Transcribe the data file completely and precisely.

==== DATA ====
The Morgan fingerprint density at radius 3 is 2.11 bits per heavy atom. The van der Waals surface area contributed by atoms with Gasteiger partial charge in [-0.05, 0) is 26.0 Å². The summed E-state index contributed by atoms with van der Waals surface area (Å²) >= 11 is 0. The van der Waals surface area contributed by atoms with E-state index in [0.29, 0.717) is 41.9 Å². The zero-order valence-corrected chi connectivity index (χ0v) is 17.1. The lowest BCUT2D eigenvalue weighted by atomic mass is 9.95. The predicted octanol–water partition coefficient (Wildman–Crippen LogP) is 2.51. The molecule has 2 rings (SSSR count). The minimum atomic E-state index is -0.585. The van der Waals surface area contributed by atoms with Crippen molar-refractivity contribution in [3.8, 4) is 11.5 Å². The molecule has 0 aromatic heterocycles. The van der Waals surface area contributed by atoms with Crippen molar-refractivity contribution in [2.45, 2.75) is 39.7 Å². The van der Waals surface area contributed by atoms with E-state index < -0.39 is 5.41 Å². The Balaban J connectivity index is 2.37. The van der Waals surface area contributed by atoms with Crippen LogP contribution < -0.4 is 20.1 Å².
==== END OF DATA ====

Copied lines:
The Morgan fingerprint density at radius 3 is 2.11 bits per heavy atom. The van der Waals surface area contributed by atoms with Gasteiger partial charge in [-0.05, 0) is 26.0 Å². The summed E-state index contributed by atoms with van der Waals surface area (Å²) >= 11 is 0. The van der Waals surface area contributed by atoms with E-state index in [0.29, 0.717) is 41.9 Å². The zero-order valence-corrected chi connectivity index (χ0v) is 17.1. The lowest BCUT2D eigenvalue weighted by atomic mass is 9.95. The predicted octanol–water partition coefficient (Wildman–Crippen LogP) is 2.51. The molecule has 2 rings (SSSR count). The minimum atomic E-state index is -0.585. The van der Waals surface area contributed by atoms with Crippen molar-refractivity contribution in [3.8, 4) is 11.5 Å². The molecule has 0 aromatic heterocycles. The van der Waals surface area contributed by atoms with Crippen molar-refractivity contribution in [2.45, 2.75) is 39.7 Å². The van der Waals surface area contributed by atoms with E-state index < -0.39 is 5.41 Å². The Balaban J connectivity index is 2.37. The van der Waals surface area contributed by atoms with Crippen LogP contribution < -0.4 is 20.1 Å².